|Dow||-12.52 to 17,900.10|
|S&P 500||-2.42 to 2,071.91|
|Nasdaq||-5.03 to 4,769.44|
|10-YR Yield||-.03 to 2.257%|
|Gold||-$2.50 to $1,206.20|
|Crude Oil||-$0.65 to $66.73|
That’s what drove the markets today without a doubt.
The European Central Bank president, Mario Draghi, has been a huge advocate for easy money policies. In fact, he’s been bloviating for the better part of the past few years about the need to ease policy by any means necessary.
Discounted loans to fat-cat bankers.
Massive purchases of covered and asset-backed bonds.
Verbal intervention designed to devalue the euro currency.
He’s done it all.
Investors are so used to Draghi handing out the goodies that they couldn’t wait to see what he would spoon up at today’s policy meeting. Instead, he served up a nothing-burger this morning.
|The euro had a wild ride this morning.|
He didn’t announce the full-scale Euro-QE that the monetary addicts were hoping for, saying the council would push off a decision until early 2015. That likely reflects German resistance to even more radical measures, considering the ECB is already in the process of Hoovering up all sorts of other bonds with the goal of boosting its balance sheet by another $1.2 trillion.
Yet even as he failed to announce Euro-QE, he did say the ECB was cutting its inflation and growth forecasts. That’s akin to saying “Yes, the patient is getting sicker, but no, we’re not going to give him any medicine for a while!”
Investors were not amused. They dumped the dollar, and dumped U.S. stocks, at least in the early going. As a matter of fact, the euro had one of its biggest counter-trend rallies intraday since Draghi launched his debasement strategy in the spring.
But then in the early afternoon — perhaps after realizing that the only way to keep the addicts upright was to pump ’em full of more drugs — ECB officials leaked to the press that they were preparing a “broad-based QE Package” for the January policy meeting. That would likely include sovereign bonds, in addition to all the other bonds it’s already buying.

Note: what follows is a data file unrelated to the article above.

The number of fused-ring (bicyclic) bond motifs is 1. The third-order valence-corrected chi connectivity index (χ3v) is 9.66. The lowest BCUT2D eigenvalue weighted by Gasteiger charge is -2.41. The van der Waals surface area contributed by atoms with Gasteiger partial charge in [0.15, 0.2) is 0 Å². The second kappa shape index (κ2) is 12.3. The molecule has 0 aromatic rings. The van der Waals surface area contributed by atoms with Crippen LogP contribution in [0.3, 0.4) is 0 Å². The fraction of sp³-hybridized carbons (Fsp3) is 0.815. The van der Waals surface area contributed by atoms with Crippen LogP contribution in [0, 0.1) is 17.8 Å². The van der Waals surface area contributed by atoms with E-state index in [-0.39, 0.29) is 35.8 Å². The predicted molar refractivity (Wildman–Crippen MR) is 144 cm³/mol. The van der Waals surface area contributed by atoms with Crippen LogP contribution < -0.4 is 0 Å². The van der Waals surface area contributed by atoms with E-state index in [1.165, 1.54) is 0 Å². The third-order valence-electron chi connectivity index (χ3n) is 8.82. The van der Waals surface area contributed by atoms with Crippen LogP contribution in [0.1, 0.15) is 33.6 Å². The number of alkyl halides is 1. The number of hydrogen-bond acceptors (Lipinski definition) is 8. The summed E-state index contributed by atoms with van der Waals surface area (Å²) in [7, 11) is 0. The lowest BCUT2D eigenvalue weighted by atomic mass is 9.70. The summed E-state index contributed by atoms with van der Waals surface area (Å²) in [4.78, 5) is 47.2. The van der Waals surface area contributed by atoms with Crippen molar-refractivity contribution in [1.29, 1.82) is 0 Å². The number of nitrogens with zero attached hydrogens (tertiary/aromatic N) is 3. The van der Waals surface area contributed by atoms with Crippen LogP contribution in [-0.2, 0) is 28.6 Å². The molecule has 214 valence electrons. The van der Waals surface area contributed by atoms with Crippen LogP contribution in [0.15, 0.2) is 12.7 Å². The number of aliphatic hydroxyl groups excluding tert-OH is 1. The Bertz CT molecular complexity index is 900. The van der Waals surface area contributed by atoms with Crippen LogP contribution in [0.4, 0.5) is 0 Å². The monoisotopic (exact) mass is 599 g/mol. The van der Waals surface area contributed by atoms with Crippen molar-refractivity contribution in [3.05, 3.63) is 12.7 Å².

So what happened? The euro lost half of its intraday gains, while stocks spiked to an intraday high before settling ever-so modestly lower.
|“I have never seen a bigger bunch of hyper-sensitive policymakers in my lifetime.”|
If you think this kind of craziness makes it look like central bankers have become a bunch of daytraders, you’re right! I have never seen a bigger bunch of hyper-sensitive policymakers in my lifetime. They can’t seem to take the drugs away for even a few hours, and are totally beholden to the hissy fits of Wall Street traders.
It’s a sad state of affairs, but it’s the one we have. So you have to make sure you trade and invest accordingly — and prepare for these kinds of crazy bouts of volatility!
So what do you think about all the Draghi Drama? Are central bankers too involved in market moves these days? Or do you think that corporate fundamentals are more important than central bank proclamations?
Also, would you buy or sell the euro here, based on what you’re seeing and hearing from Europe? Use the Money and Markets website as your outlet because your fellow investors want to hear from you!
|Our Readers Speak|
Yesterday’s piece on Vladimir Putin brought out a ton of valuable insights and comments at the website, so let’s get right to them.
Reader John said:
“I think Putin was well aware that the Western nations would not be pleased, or even fooled by the strong arm moves he’s making now in Eastern Europe. But he also knows that he holds a number of trump cards that will make it difficult for others to stop him — in what now looks pretty clearly like territorial expansion. Among them are: